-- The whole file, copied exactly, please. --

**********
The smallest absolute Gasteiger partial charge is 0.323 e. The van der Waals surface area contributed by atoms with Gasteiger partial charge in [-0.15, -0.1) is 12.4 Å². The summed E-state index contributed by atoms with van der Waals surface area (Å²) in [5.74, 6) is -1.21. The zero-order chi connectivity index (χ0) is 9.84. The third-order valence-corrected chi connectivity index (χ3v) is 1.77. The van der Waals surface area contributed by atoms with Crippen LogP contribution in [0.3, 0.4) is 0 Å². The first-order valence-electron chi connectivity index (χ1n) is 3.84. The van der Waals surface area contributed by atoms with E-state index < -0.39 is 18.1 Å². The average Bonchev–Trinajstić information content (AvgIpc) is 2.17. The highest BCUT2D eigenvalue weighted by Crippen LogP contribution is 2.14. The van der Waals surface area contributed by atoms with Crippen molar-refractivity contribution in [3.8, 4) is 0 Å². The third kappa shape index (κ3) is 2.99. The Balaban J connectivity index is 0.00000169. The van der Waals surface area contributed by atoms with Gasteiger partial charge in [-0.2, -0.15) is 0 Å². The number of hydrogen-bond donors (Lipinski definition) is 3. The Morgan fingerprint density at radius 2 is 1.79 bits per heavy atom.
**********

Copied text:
The smallest absolute Gasteiger partial charge is 0.323 e. The van der Waals surface area contributed by atoms with Gasteiger partial charge in [-0.15, -0.1) is 12.4 Å². The summed E-state index contributed by atoms with van der Waals surface area (Å²) in [5.74, 6) is -1.21. The zero-order chi connectivity index (χ0) is 9.84. The third-order valence-corrected chi connectivity index (χ3v) is 1.77. The van der Waals surface area contributed by atoms with Crippen LogP contribution in [0.3, 0.4) is 0 Å². The first-order valence-electron chi connectivity index (χ1n) is 3.84. The van der Waals surface area contributed by atoms with E-state index < -0.39 is 18.1 Å². The average Bonchev–Trinajstić information content (AvgIpc) is 2.17. The highest BCUT2D eigenvalue weighted by Crippen LogP contribution is 2.14. The van der Waals surface area contributed by atoms with Crippen molar-refractivity contribution in [3.8, 4) is 0 Å². The third kappa shape index (κ3) is 2.99. The Balaban J connectivity index is 0.00000169. The van der Waals surface area contributed by atoms with Gasteiger partial charge in [-0.2, -0.15) is 0 Å². The number of hydrogen-bond donors (Lipinski definition) is 3. The Morgan fingerprint density at radius 2 is 1.79 bits per heavy atom.